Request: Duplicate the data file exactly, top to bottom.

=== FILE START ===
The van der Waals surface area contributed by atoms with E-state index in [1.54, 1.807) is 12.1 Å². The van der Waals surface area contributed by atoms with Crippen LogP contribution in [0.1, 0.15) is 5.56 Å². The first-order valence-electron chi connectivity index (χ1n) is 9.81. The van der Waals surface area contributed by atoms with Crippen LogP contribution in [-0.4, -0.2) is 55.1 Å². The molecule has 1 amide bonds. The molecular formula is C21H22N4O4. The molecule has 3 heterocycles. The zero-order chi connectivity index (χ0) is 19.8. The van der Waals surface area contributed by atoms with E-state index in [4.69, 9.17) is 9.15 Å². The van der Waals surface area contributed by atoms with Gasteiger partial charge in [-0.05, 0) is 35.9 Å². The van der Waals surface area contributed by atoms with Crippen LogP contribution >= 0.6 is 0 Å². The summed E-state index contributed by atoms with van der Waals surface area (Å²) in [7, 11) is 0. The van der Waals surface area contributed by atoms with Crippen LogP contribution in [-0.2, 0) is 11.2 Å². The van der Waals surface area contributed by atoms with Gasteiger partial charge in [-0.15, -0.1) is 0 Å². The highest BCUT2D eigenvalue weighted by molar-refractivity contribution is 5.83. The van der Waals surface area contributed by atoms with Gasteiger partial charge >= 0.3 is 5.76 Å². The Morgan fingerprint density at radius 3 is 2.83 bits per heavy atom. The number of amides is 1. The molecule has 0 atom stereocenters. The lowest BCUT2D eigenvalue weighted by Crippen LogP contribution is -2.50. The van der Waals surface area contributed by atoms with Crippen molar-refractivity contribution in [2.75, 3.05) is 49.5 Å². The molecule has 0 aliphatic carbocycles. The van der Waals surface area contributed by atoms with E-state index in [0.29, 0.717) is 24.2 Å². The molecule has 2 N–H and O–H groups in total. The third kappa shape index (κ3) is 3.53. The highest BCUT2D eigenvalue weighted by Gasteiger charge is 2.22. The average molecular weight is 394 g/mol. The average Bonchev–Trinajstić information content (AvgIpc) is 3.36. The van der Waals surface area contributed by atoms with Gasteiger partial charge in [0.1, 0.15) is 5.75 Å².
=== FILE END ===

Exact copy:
The van der Waals surface area contributed by atoms with E-state index in [1.54, 1.807) is 12.1 Å². The van der Waals surface area contributed by atoms with Crippen LogP contribution in [0.1, 0.15) is 5.56 Å². The first-order valence-electron chi connectivity index (χ1n) is 9.81. The van der Waals surface area contributed by atoms with Crippen LogP contribution in [-0.4, -0.2) is 55.1 Å². The molecule has 1 amide bonds. The molecular formula is C21H22N4O4. The molecule has 3 heterocycles. The zero-order chi connectivity index (χ0) is 19.8. The van der Waals surface area contributed by atoms with E-state index in [4.69, 9.17) is 9.15 Å². The van der Waals surface area contributed by atoms with Gasteiger partial charge in [-0.05, 0) is 35.9 Å². The van der Waals surface area contributed by atoms with Crippen LogP contribution >= 0.6 is 0 Å². The summed E-state index contributed by atoms with van der Waals surface area (Å²) in [7, 11) is 0. The van der Waals surface area contributed by atoms with Crippen LogP contribution in [-0.2, 0) is 11.2 Å². The van der Waals surface area contributed by atoms with Gasteiger partial charge in [-0.15, -0.1) is 0 Å². The highest BCUT2D eigenvalue weighted by molar-refractivity contribution is 5.83. The van der Waals surface area contributed by atoms with Gasteiger partial charge >= 0.3 is 5.76 Å². The Morgan fingerprint density at radius 3 is 2.83 bits per heavy atom. The number of amides is 1. The molecule has 0 atom stereocenters. The lowest BCUT2D eigenvalue weighted by Crippen LogP contribution is -2.50. The van der Waals surface area contributed by atoms with Crippen molar-refractivity contribution in [2.75, 3.05) is 49.5 Å². The molecule has 0 aliphatic carbocycles. The van der Waals surface area contributed by atoms with E-state index in [0.29, 0.717) is 24.2 Å². The molecule has 2 N–H and O–H groups in total. The third kappa shape index (κ3) is 3.53. The highest BCUT2D eigenvalue weighted by Gasteiger charge is 2.22. The average molecular weight is 394 g/mol. The average Bonchev–Trinajstić information content (AvgIpc) is 3.36. The van der Waals surface area contributed by atoms with Gasteiger partial charge in [0.1, 0.15) is 5.75 Å².